RPAS/drone technology brings radical changes and creates opportunities for new services and applications. They represent a tremendous opportunity both for the aeronautical manufacturing industry, especially for small and medium-sized enterprises, and for the many aviation and non-aviation businesses that will be able to integrate them into their activities, and increase their efficiency and competitiveness.
RPAS/drone technology poses a regulatory challenge. Today’s aviation safety rules are not adapted to RPAS/drone operations. Given the broad variety of types of RPAS/drones being used under highly differing operation conditions, the regulatory framework must move from an aircraft centric approach towards an operation centric approach. The particular risk of a particular operation is the starting point. In addition to safety, concerns related to privacy and data protection, security, liability and insurance, and the environment, will have to be taken into account.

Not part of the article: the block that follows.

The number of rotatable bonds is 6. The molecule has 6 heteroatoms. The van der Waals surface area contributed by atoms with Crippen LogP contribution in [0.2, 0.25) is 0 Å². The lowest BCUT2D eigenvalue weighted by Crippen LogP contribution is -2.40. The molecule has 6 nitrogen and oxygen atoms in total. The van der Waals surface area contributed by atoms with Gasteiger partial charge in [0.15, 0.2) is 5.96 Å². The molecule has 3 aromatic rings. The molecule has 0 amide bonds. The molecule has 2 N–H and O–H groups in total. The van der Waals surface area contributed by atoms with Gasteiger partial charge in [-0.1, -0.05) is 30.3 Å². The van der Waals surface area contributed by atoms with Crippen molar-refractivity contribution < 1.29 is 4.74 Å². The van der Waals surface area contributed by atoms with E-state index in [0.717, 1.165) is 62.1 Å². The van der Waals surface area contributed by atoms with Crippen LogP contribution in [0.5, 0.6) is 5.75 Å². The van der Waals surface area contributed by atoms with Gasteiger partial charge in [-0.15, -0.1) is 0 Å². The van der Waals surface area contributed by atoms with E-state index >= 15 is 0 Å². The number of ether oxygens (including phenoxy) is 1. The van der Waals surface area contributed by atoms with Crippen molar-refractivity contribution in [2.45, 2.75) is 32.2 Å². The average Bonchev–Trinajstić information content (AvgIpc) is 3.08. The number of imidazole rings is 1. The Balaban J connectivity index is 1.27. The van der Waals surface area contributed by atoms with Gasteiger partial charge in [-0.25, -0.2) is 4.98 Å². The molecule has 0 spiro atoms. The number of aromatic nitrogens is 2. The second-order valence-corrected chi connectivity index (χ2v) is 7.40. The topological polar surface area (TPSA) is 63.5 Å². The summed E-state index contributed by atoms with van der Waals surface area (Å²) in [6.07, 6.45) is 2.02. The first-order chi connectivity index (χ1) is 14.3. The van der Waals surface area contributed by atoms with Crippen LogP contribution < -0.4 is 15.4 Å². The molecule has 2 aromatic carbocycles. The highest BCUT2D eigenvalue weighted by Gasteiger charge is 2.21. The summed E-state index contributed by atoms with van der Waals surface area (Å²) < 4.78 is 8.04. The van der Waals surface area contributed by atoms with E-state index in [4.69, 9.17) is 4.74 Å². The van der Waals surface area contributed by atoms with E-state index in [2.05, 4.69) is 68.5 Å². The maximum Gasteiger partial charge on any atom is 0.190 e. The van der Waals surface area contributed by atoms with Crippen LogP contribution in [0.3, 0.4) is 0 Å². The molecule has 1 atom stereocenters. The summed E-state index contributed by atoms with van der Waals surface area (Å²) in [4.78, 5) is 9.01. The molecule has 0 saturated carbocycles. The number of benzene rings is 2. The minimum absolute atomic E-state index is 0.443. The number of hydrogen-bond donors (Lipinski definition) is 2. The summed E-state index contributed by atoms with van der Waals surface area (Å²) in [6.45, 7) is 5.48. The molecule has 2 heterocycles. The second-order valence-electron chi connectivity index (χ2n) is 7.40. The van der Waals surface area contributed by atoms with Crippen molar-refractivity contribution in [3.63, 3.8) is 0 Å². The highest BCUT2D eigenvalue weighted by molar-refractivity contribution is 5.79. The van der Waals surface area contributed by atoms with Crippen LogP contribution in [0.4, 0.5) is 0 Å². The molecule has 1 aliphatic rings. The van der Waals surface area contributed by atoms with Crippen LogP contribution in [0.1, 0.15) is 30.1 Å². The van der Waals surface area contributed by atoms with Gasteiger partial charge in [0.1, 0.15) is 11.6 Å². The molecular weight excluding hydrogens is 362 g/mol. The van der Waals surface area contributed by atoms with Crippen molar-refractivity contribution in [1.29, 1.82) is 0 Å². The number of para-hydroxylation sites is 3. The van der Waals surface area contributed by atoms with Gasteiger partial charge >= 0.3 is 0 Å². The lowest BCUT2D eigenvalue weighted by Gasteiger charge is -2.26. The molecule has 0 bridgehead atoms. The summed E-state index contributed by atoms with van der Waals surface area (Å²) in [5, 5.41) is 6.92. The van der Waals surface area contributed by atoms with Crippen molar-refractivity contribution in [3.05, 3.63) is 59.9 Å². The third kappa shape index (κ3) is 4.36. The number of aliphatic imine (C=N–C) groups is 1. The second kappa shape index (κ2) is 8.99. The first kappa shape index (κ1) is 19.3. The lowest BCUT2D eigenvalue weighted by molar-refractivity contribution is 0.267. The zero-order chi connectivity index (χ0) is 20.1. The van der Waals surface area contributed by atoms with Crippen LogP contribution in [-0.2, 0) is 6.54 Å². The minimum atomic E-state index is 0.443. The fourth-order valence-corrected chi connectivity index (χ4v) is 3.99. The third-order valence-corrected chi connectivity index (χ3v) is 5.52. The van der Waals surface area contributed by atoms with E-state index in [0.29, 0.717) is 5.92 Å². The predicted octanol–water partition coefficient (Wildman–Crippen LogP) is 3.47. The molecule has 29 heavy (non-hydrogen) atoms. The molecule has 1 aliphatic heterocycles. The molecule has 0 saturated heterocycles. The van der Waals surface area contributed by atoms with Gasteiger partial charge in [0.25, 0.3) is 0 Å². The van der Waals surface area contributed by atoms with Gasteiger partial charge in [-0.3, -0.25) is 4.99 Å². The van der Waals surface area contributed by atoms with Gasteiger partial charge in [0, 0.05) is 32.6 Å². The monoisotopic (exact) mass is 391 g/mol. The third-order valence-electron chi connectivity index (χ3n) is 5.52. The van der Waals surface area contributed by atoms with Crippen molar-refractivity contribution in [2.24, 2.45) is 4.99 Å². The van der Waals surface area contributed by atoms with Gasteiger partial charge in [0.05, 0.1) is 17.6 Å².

The global RPAS/drone technology needs a large single market. To facilitate free circulation, and for safety reasons, all drones must be covered, even small ones. And the rules must be kept proportionate to risk to ensure that small and medium-sized enterprises, as well as start-ups, are not hampered by heavy and costly rules and procedures. And the performance based rules will seek, as far as possible, to rely on industry standards.
The European Commission, in coordination with its agencies, is aggressively addressing the RPAS/drone topic, and is being encouraged by the European Parliament to move rapidly. At the RPAS 2016 conference, representatives of the European Commission and its agencies will supply coordinated presentations on their RPAS/drones related work and how this process will unfold.